I hear many things about you. I hear about your fire. I hear about your fury in the face of injustice. I hear about your effervescence and every once-in-a-while, I bear witness to it myself.
The world is cruel. Especially to us. To us, Black, African loose-lipped women who refuse to stay silent where hatred abounds. To us, [change]Hungry Africans who reject under-cooked servings of the bare minimum, served often with a side-dish of neocolonial condescension. Condescension that asks us to beg and frowns when we make demands.
I have, before, felt dwarfed by the grandeur of the evil in the world. Why must I speak when oppression is so loud, its high-pitched voice clawing at the ears of power? What can I change when is so well-oiled and profitable? How do I speak to power when the cost of it is too heavy for my fickle bones to carry? If I am to weep about my pain, - about our pain- what good is it, when my weeping is often muffled by brash justifications? I have been angry many times, over the many ways that injustice abounds.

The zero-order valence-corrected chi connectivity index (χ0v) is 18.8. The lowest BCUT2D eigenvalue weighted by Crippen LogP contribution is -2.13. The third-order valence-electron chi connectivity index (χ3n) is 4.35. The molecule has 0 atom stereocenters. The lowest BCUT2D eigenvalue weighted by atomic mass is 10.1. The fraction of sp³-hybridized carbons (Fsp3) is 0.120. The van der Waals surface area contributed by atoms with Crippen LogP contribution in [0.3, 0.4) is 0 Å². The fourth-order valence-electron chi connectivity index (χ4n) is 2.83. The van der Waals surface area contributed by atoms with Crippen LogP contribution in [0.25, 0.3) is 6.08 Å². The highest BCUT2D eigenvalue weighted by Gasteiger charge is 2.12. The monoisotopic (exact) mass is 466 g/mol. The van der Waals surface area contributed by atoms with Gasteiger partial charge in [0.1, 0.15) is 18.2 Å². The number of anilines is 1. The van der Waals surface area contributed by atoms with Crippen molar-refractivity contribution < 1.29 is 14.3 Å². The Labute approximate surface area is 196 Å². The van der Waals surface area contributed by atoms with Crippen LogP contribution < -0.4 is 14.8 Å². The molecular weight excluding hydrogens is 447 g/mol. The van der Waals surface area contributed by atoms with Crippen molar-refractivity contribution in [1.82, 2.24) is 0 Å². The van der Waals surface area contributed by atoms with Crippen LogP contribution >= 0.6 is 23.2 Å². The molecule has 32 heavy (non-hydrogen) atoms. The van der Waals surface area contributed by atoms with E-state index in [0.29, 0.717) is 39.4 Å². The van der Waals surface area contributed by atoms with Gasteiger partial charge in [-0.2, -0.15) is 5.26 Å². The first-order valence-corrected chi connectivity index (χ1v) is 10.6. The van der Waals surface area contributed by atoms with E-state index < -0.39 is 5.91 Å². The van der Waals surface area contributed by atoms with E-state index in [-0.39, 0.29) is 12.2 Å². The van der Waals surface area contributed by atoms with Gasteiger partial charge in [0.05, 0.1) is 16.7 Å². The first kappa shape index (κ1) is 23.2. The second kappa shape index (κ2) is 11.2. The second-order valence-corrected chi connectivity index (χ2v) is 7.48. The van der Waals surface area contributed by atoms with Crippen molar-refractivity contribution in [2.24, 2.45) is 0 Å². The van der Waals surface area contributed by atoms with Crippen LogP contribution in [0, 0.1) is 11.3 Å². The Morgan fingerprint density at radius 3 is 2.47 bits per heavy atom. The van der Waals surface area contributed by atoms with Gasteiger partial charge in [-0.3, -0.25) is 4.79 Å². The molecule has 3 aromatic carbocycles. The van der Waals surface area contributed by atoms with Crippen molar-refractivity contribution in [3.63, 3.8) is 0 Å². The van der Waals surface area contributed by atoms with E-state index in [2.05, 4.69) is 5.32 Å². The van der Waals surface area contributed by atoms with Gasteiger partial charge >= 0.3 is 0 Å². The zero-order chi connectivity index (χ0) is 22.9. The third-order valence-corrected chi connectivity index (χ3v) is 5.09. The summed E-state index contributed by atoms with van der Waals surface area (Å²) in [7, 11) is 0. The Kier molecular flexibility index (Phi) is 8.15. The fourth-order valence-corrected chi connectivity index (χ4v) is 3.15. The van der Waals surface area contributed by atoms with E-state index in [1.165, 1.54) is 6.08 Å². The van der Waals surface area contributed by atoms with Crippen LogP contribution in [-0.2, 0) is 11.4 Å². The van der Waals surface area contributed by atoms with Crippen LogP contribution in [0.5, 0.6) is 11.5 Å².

Lately, I have been angry about the toxicity that preys on womanhood. On women. On girls. On my mother, my sister, my aunts, on women I do not know but am intimately connected to, because of how shared our struggle is. As you know, Kaliba, the cycle goes as follows.
Once in a while, we unfurl our tongues. We loosen wound-up spirits and take deep breaths of air and we speak. We air our grievances, express our lament. But often, as I’m certain you know, those listening, with a committed quickness, ask for explanations, for evidence, for examples of how exactly it is that we are hurting. We gesture towards the pool of blood at our feet. Point to the wailings at a distance. Show them our open wounds. Lay bare our trauma.
Those listening, in turn make a case for their innocence. More preoccupied with clearing their names than with listening, than with compassion. We, in turn, must rehash the trauma- expose our wounds to the elements.